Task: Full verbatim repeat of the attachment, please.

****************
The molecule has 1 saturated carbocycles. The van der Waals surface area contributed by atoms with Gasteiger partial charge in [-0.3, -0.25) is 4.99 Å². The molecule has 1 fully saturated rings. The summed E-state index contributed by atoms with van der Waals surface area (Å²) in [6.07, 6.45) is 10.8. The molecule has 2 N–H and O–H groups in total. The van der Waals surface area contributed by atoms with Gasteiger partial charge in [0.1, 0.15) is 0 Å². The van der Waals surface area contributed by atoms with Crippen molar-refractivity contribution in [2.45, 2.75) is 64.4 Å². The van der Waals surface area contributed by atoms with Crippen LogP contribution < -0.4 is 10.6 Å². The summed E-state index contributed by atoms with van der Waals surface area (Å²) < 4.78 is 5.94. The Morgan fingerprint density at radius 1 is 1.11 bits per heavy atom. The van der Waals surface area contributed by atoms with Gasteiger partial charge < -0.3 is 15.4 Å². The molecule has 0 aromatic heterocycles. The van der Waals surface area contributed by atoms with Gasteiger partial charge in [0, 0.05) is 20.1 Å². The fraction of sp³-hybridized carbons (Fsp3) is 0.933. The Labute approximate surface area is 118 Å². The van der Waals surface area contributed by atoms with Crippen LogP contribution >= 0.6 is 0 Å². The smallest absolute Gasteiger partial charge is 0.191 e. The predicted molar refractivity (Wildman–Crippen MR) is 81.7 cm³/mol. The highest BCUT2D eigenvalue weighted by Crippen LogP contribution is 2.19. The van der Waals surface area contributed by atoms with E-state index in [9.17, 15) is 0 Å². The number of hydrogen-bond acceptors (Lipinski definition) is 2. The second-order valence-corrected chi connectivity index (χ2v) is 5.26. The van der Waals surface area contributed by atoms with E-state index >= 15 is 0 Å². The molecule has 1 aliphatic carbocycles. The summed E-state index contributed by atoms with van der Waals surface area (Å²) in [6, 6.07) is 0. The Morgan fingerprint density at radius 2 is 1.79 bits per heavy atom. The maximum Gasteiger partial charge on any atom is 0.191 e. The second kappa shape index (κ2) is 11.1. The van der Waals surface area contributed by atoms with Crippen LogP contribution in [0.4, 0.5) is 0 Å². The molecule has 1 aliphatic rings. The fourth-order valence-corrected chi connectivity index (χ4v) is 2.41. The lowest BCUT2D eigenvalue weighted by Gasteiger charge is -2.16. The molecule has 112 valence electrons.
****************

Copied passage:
The molecule has 1 saturated carbocycles. The van der Waals surface area contributed by atoms with Gasteiger partial charge in [-0.3, -0.25) is 4.99 Å². The molecule has 1 fully saturated rings. The summed E-state index contributed by atoms with van der Waals surface area (Å²) in [6.07, 6.45) is 10.8. The molecule has 2 N–H and O–H groups in total. The van der Waals surface area contributed by atoms with Gasteiger partial charge in [0.1, 0.15) is 0 Å². The van der Waals surface area contributed by atoms with Crippen molar-refractivity contribution in [2.45, 2.75) is 64.4 Å². The van der Waals surface area contributed by atoms with Crippen LogP contribution < -0.4 is 10.6 Å². The summed E-state index contributed by atoms with van der Waals surface area (Å²) < 4.78 is 5.94. The Morgan fingerprint density at radius 1 is 1.11 bits per heavy atom. The van der Waals surface area contributed by atoms with Gasteiger partial charge < -0.3 is 15.4 Å². The molecule has 0 aromatic heterocycles. The van der Waals surface area contributed by atoms with Gasteiger partial charge in [0, 0.05) is 20.1 Å². The fraction of sp³-hybridized carbons (Fsp3) is 0.933. The Labute approximate surface area is 118 Å². The van der Waals surface area contributed by atoms with Crippen LogP contribution >= 0.6 is 0 Å². The smallest absolute Gasteiger partial charge is 0.191 e. The predicted molar refractivity (Wildman–Crippen MR) is 81.7 cm³/mol. The highest BCUT2D eigenvalue weighted by Crippen LogP contribution is 2.19. The van der Waals surface area contributed by atoms with E-state index in [9.17, 15) is 0 Å². The number of hydrogen-bond acceptors (Lipinski definition) is 2. The second-order valence-corrected chi connectivity index (χ2v) is 5.26. The van der Waals surface area contributed by atoms with E-state index >= 15 is 0 Å². The molecule has 1 aliphatic carbocycles. The summed E-state index contributed by atoms with van der Waals surface area (Å²) in [6, 6.07) is 0. The Morgan fingerprint density at radius 2 is 1.79 bits per heavy atom. The maximum Gasteiger partial charge on any atom is 0.191 e. The second kappa shape index (κ2) is 11.1. The van der Waals surface area contributed by atoms with Crippen LogP contribution in [0.4, 0.5) is 0 Å². The molecule has 1 aliphatic rings. The fourth-order valence-corrected chi connectivity index (χ4v) is 2.41. The lowest BCUT2D eigenvalue weighted by Gasteiger charge is -2.16. The molecule has 112 valence electrons.